Energy. Energy was flowing (even more so than the free Prosecco) as some of the best storytellers, communicators and leaders of trends gathered together in Westminster for the UK Blog Awards 2016 on Friday.
The UK Blog Awards provide a unique opportunity for individuals to be recognised for their social media achievements through blogging; they provide recognition with a chance to network and be inspired by other industry bloggers, as well as connect with new audiences.
What a surreal honour it was to find myself among such a high calibre of writers — not to attend lecture or panel talk, as I often do, to hear the words of those more wise and worldly thank myself — but as an equal; myself a Finalist in this prestigious competition.
This year’s Finals were particularly special, as the UK Blog Awards introduced a new section, expanding beyond its fashion, beauty, lifestyle, marketing and PR norms to include Green & Eco (under which conservation falls), so even this in itself feels like positive progression in my eyes.
For me, this was the most important part of the evening — that so many important issues had the opportunity to be showcased. There were so many fantastic and meaningful blogs to discover!
I’m an avid follower of blogger Wildlife Kate, who blogs about her Staffordshire garden and the wildlife that visits there, so I was honoured to find myself in the Finalist list alongside her. Kate also keeps a blog for Michael Drayton Junior School about using wildlife to learn, which was Highly Commended in the Education Category! Well done Kate!
My aim has never been to be a ‘blogger’, the goal when I started this was to be a campaigner and educator, spreading the word on things I felt weren’t receiving the coverage they should have been, and to inspire younger people to take an interest in the need for conservation.
By admitting my own misconceptions and ignorance at times (I’ve visited SeaWorld, petted a lion, seen elephants perform in Indonesia…), I have hopefully struck a different note, a passive voice who speaks from experience, but has now become knowledgeable enough to trust: and my blog follows that journey into knowledge and education.
I began my blogging as part of a university course, which required that I create four different types of post during the semester. I was asked, when I pitched my idea to the class, whether there would be enough to write about on the topic of conservation to fill the semester. Five years later, I continue to write regular updates on the site, have met some of my biggest idols and inspirations to discuss world-changing issues, and have done my best to spread the word on compassionate conservation; that is, to use cases and examples of individuals to promote a bigger conservation message.
Even so, the surprise that this one-time reluctant blogger felt when UK Blog Awards’ host for the evening, Kate Russell, announced I’d been Highly Commended by judges Miranda Johnson (Environmental Correspondent for The Economist) and Iain Patton (Founder and Director of Ethical Team) was tremendous! Especially to be recognised alongside the incredible work of Wildlife Gadget Man Jason Alexander, and category Winner: Make Wealth History!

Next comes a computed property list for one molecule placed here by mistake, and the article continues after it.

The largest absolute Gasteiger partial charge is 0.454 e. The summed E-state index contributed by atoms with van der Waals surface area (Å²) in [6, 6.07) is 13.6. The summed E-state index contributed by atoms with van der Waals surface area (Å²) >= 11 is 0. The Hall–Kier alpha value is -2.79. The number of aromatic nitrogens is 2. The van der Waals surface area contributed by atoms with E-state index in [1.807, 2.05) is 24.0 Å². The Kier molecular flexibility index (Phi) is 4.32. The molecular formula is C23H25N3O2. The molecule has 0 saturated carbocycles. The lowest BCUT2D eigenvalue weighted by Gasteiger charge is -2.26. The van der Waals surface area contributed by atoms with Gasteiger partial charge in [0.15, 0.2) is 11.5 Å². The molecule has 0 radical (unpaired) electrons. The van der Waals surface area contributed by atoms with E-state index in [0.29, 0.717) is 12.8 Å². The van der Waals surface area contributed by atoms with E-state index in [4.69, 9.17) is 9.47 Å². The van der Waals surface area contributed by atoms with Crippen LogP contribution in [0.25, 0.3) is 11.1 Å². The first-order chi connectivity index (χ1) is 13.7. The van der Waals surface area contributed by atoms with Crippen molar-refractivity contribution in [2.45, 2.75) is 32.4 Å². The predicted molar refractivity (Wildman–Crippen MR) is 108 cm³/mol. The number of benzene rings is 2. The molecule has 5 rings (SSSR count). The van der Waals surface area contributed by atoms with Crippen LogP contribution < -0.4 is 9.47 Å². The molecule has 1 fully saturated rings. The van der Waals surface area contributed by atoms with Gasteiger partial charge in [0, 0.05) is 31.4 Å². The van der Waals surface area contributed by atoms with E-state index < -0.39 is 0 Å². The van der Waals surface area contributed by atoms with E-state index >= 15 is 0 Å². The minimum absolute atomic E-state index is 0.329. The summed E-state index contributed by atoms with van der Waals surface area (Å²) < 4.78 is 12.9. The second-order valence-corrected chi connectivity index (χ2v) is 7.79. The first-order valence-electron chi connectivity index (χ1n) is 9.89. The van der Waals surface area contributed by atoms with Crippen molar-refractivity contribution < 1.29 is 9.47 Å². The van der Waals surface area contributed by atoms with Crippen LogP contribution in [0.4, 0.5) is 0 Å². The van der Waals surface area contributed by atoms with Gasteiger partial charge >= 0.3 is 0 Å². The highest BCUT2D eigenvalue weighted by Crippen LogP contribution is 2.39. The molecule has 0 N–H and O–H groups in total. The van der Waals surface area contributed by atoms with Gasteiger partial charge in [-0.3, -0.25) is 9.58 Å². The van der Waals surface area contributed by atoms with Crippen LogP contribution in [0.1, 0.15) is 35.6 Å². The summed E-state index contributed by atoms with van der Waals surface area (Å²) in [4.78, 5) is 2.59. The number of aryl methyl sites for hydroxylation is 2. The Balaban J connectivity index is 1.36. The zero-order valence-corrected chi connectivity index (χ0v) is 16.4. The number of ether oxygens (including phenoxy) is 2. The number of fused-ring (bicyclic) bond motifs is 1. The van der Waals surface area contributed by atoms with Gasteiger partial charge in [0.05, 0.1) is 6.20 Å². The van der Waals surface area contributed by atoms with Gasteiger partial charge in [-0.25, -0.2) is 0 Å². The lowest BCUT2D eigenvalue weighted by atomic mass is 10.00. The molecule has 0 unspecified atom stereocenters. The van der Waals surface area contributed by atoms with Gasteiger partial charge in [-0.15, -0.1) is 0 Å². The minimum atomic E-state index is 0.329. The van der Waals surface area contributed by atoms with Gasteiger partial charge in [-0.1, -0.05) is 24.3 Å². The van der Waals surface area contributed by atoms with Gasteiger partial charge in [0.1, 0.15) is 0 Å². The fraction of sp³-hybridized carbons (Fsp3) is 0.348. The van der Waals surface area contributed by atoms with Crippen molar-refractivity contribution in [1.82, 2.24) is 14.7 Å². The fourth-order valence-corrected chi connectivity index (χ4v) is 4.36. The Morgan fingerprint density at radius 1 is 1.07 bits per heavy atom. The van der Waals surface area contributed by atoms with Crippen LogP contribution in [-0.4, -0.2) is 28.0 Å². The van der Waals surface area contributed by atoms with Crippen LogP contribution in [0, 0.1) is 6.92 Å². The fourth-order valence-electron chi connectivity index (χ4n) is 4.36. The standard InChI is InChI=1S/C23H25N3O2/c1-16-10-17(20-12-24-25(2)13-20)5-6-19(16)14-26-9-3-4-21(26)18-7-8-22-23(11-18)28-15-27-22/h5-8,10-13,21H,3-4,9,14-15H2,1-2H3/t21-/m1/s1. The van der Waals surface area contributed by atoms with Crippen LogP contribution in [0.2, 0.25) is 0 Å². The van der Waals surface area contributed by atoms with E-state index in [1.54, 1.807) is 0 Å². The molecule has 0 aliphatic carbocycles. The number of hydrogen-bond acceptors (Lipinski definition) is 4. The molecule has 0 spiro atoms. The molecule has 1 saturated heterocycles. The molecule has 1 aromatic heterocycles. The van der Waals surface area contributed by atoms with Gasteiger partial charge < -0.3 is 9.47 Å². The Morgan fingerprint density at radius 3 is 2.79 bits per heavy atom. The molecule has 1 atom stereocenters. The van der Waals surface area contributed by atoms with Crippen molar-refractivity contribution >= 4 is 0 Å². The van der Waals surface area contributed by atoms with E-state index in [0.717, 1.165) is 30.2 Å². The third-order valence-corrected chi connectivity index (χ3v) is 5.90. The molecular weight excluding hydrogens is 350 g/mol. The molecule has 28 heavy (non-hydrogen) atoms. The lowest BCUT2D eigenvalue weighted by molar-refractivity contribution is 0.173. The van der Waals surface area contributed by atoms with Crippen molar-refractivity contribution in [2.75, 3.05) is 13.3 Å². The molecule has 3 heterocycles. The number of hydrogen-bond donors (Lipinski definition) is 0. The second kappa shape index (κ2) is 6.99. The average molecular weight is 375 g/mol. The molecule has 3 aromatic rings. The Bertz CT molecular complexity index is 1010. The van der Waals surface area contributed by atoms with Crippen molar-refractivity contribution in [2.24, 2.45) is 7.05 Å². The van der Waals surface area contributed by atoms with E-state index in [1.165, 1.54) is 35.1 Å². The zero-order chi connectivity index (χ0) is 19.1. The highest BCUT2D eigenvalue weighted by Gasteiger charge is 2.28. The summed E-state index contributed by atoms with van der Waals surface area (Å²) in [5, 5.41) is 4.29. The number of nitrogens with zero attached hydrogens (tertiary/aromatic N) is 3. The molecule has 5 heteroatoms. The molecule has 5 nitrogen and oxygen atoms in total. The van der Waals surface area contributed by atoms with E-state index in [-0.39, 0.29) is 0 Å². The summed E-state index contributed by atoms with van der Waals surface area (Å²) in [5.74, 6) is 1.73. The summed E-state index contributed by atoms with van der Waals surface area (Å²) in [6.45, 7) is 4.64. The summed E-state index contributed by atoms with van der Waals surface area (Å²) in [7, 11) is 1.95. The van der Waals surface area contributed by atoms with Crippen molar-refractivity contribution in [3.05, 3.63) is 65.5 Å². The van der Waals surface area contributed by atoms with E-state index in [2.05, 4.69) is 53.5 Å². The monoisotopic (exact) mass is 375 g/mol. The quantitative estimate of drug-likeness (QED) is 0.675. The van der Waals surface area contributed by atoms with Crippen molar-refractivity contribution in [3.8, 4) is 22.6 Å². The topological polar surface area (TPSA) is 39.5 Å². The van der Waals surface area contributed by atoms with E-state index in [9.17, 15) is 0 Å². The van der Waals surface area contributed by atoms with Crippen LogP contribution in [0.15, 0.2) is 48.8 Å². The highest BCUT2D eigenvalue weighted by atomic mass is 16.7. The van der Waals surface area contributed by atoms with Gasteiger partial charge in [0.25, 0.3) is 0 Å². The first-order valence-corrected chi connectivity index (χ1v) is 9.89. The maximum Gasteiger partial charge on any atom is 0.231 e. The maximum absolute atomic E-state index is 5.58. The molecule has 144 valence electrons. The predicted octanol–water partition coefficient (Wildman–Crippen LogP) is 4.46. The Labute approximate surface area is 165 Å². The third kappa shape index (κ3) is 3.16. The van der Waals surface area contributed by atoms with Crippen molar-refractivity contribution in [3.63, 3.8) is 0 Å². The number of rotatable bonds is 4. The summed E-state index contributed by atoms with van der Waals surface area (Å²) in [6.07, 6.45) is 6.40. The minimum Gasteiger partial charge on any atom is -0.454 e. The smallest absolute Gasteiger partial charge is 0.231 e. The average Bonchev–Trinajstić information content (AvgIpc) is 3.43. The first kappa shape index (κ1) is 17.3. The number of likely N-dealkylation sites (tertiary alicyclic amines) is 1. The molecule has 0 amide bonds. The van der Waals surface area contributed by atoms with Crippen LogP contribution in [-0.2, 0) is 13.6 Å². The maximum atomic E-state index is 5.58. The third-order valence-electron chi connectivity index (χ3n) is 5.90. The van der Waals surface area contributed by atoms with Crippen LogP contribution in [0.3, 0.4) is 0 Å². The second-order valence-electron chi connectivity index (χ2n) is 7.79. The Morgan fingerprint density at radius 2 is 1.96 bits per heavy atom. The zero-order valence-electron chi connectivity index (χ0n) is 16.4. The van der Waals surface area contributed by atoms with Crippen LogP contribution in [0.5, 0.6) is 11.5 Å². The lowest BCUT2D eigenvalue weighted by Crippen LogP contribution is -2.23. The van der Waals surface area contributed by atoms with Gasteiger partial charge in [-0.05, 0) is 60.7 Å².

What an honour! This truly is a one-woman site, with posts being constructed in my spare time around busy working hours. It’s entirely not for profit, no sponsors or advertising revenue, so to go so far in this competition sincerely means a lot to me, and gives a further purpose to all those hours dedicated to bringing important conservation and wildlife issues to light.
Thank you so much to all those who voted for me in the earlier stages of this competition, and to all those who’ve enjoyed being on this journey with me —who’ve found information, comfort, or even challenge in some of the posts I’ve written (I try to blog from the heart, with honesty and integrity — I understand that people may not always agree with my views, and as with many issues and solutions, there are various schools of thought as to ‘best practice’ when it comes to conservation).
As humans though, it is our responsibility and indeed duty to maintain and protect our planet’s wildlife and its environment. It is our duty to sustain the areas of nature that we, as a species, have largely caused the decline and endangerment of. Although putting our efforts into conservation sadly cannot reverse the destruction that our planet has already undergone, we can however, preserve and repair that which we are left with.
Imagine a world where a lion’s roar can never be heard rumbling across the plains of Africa.
Imagine that those plains once filled with colourful birds, galloping antelope and chattering monkeys will one day lie quiet and desolate.
Imagine that the only way our children or grandchildren may see those animals is from pictures in a book. Only we can make the choice of whether we continue to have these beautiful animals in our world, or whether we will stand back and watch them disappear. I want my blog to become a source material for documenting all the positive ways we are making change, and to become a diary of the turning points in conservation during my lifetime.